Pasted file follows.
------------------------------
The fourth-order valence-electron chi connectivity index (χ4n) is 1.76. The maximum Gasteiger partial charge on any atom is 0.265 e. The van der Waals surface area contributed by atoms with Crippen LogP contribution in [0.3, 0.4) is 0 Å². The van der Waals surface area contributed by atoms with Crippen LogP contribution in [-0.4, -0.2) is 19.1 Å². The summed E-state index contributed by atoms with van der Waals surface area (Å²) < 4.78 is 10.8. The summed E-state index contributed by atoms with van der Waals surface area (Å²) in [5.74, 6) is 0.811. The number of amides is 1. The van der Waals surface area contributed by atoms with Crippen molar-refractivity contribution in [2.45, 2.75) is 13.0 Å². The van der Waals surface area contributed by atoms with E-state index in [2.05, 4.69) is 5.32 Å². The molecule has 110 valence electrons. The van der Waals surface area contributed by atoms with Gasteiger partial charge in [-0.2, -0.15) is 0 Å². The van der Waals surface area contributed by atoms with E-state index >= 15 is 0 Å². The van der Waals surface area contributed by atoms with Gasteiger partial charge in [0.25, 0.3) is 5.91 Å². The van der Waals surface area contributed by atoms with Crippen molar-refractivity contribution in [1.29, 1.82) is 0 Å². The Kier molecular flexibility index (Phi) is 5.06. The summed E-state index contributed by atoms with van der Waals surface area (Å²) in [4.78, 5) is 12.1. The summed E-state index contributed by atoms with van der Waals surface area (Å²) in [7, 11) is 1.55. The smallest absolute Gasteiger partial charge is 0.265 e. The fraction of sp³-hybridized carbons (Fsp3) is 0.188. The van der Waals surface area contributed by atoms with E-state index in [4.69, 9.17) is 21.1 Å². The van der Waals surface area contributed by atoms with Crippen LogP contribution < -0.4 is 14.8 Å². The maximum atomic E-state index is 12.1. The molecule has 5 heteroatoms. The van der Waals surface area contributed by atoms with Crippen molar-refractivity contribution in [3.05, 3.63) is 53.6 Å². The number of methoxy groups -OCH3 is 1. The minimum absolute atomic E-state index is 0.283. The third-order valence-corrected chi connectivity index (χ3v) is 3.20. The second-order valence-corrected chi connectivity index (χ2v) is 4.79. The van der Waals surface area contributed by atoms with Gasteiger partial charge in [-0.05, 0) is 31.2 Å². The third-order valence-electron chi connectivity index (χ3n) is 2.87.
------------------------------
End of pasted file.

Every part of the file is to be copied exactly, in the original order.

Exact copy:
The fourth-order valence-electron chi connectivity index (χ4n) is 1.76. The maximum Gasteiger partial charge on any atom is 0.265 e. The van der Waals surface area contributed by atoms with Crippen LogP contribution in [0.3, 0.4) is 0 Å². The van der Waals surface area contributed by atoms with Crippen LogP contribution in [-0.4, -0.2) is 19.1 Å². The summed E-state index contributed by atoms with van der Waals surface area (Å²) < 4.78 is 10.8. The summed E-state index contributed by atoms with van der Waals surface area (Å²) in [5.74, 6) is 0.811. The number of amides is 1. The van der Waals surface area contributed by atoms with Crippen molar-refractivity contribution in [2.45, 2.75) is 13.0 Å². The van der Waals surface area contributed by atoms with E-state index in [2.05, 4.69) is 5.32 Å². The molecule has 110 valence electrons. The van der Waals surface area contributed by atoms with Gasteiger partial charge in [-0.2, -0.15) is 0 Å². The van der Waals surface area contributed by atoms with E-state index >= 15 is 0 Å². The van der Waals surface area contributed by atoms with Gasteiger partial charge in [0.25, 0.3) is 5.91 Å². The van der Waals surface area contributed by atoms with Crippen molar-refractivity contribution in [1.29, 1.82) is 0 Å². The Kier molecular flexibility index (Phi) is 5.06. The summed E-state index contributed by atoms with van der Waals surface area (Å²) in [4.78, 5) is 12.1. The summed E-state index contributed by atoms with van der Waals surface area (Å²) in [7, 11) is 1.55. The smallest absolute Gasteiger partial charge is 0.265 e. The fraction of sp³-hybridized carbons (Fsp3) is 0.188. The van der Waals surface area contributed by atoms with E-state index in [4.69, 9.17) is 21.1 Å². The van der Waals surface area contributed by atoms with Crippen LogP contribution < -0.4 is 14.8 Å². The maximum atomic E-state index is 12.1. The molecule has 5 heteroatoms. The van der Waals surface area contributed by atoms with Crippen molar-refractivity contribution in [3.05, 3.63) is 53.6 Å². The number of methoxy groups -OCH3 is 1. The minimum absolute atomic E-state index is 0.283. The third-order valence-corrected chi connectivity index (χ3v) is 3.20. The second-order valence-corrected chi connectivity index (χ2v) is 4.79. The van der Waals surface area contributed by atoms with Gasteiger partial charge in [-0.05, 0) is 31.2 Å². The third-order valence-electron chi connectivity index (χ3n) is 2.87.